Meanwhile, what are some of the elements of Change Healthcare’s business that differ from Eliasson’s past experience?
For one, the company has a multi-tiered revenue model.Software solutions are typically offered as software-as-a-service subscriptions. Other services have a volume-based pricing model. But a key aspect of Change Healthcare’s business is its contingency-based pricing model, where the company earns revenue only when customers derive value in the form of, for example, cost savings.
Then there’s the product set. The company’s Intelligent Healthcare Network processes clinical, administrative, and financial transactions for hundreds of thousands of physicians, hospitals, and other providers, as well as commercial and government payers. The value of claims processed through the network tops $2 trillion annually.
Eliasson isn’t wasting time worrying about all the details. “It might be less challenging to get up to speed than you might think. Ultimately, it’s about creating value and [applying] common sense.”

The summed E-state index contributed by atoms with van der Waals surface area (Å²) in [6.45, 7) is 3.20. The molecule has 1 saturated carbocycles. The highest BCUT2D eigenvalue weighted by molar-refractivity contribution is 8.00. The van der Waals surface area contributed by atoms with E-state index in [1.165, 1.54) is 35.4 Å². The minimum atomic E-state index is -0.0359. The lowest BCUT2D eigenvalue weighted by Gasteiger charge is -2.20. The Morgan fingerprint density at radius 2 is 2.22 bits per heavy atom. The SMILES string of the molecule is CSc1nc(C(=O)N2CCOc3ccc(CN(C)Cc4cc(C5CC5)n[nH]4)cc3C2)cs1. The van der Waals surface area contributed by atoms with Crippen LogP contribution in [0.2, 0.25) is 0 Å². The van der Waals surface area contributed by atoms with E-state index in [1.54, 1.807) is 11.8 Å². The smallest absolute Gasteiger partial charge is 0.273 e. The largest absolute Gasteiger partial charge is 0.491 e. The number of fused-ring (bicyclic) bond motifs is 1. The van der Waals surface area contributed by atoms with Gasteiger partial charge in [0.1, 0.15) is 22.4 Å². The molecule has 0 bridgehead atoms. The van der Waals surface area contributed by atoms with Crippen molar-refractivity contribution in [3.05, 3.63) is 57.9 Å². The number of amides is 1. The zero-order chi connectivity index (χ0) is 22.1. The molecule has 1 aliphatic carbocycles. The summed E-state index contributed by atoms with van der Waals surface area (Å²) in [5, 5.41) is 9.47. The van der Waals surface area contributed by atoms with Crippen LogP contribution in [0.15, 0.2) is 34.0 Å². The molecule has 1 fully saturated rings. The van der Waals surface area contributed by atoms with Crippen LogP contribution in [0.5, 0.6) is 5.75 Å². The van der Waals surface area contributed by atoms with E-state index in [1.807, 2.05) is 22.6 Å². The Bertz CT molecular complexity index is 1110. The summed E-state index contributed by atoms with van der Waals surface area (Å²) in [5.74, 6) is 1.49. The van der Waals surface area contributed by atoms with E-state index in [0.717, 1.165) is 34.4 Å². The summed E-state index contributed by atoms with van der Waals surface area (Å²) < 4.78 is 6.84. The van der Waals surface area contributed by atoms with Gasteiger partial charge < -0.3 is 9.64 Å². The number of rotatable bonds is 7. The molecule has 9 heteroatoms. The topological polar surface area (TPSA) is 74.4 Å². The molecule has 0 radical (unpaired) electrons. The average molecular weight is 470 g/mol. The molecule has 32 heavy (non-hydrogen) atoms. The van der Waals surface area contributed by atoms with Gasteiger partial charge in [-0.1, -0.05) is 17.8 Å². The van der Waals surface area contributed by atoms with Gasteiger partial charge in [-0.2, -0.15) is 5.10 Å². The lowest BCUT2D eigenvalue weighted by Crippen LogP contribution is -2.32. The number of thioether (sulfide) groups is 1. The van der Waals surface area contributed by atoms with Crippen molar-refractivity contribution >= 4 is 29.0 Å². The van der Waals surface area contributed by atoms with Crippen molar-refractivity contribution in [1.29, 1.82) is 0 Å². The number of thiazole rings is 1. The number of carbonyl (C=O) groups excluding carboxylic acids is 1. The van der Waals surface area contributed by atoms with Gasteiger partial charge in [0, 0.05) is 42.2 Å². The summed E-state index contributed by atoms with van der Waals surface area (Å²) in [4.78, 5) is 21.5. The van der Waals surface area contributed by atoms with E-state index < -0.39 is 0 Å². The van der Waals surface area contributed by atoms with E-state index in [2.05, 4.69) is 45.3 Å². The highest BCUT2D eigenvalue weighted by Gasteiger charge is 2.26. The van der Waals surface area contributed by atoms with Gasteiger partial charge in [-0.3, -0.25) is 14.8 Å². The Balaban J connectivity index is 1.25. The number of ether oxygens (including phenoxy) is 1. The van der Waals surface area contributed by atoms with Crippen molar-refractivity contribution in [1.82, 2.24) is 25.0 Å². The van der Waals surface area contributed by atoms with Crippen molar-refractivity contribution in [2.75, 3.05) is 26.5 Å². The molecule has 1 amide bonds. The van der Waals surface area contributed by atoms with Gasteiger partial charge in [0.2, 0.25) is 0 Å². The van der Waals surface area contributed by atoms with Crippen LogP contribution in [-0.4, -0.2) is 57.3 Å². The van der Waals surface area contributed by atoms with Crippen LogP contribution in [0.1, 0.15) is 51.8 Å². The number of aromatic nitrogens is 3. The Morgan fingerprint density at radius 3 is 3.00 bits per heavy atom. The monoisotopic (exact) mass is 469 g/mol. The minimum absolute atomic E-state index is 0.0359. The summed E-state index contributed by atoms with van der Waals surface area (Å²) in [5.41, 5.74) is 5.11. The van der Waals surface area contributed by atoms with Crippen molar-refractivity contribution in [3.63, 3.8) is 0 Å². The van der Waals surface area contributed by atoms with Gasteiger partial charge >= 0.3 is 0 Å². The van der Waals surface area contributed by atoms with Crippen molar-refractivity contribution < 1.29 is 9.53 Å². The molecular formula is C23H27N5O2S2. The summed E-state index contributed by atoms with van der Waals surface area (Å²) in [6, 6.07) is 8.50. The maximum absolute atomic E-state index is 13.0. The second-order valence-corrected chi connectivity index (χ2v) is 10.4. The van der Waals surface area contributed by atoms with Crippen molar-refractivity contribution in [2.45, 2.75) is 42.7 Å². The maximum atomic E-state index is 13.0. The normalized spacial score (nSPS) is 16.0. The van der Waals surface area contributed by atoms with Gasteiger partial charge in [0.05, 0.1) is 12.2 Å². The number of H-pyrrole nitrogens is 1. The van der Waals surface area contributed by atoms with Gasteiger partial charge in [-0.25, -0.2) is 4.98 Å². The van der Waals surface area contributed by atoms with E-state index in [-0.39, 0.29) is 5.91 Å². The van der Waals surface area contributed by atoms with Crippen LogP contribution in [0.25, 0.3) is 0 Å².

A background in private equity prepares Sarah Dickens Spoja to take the CFO
position at accounts payable firm Tipalti.
For Tipalti’s relatively new finance chief, Sarah Dickens Spoja, successful experiences in consulting and private equity led to her entry into a dynamic industry.
After graduating from Williams College in 2004 with a double major in mathematics and economics, Dickens Spoja went straight into a four-year gig with management consulting firm Bain. There, she was heavily exposed to private equity, working on projects in the areas of buy-side diligence, customer research, and new product potential.
Next came Stanford University Graduate School of Business, where Dickens Spoja earned an MBA in 2010. Newly minted diploma in hand, her first aim was to put her PE experience to work. So, she joined KKR Capstone, an independent firm that provides support for the deal teams and portfolio companies of PE giant KKR.
She and her colleagues spent a portion of their time “doing diligence for new investments, understanding whether they were good and in particular what types of value improvements KKR could make on them as owners.” Another chunk of time was devoted to existing portfolio firms, along a spectrum from project work to “actually having a seat in the company and taking on a role.”
Dickens Spoja calls it “probably the best job I could have had.” While she had done more traditional strategic consulting during her years at Bain, she “wanted to get more skin in the game,” which is what drove her to private equity.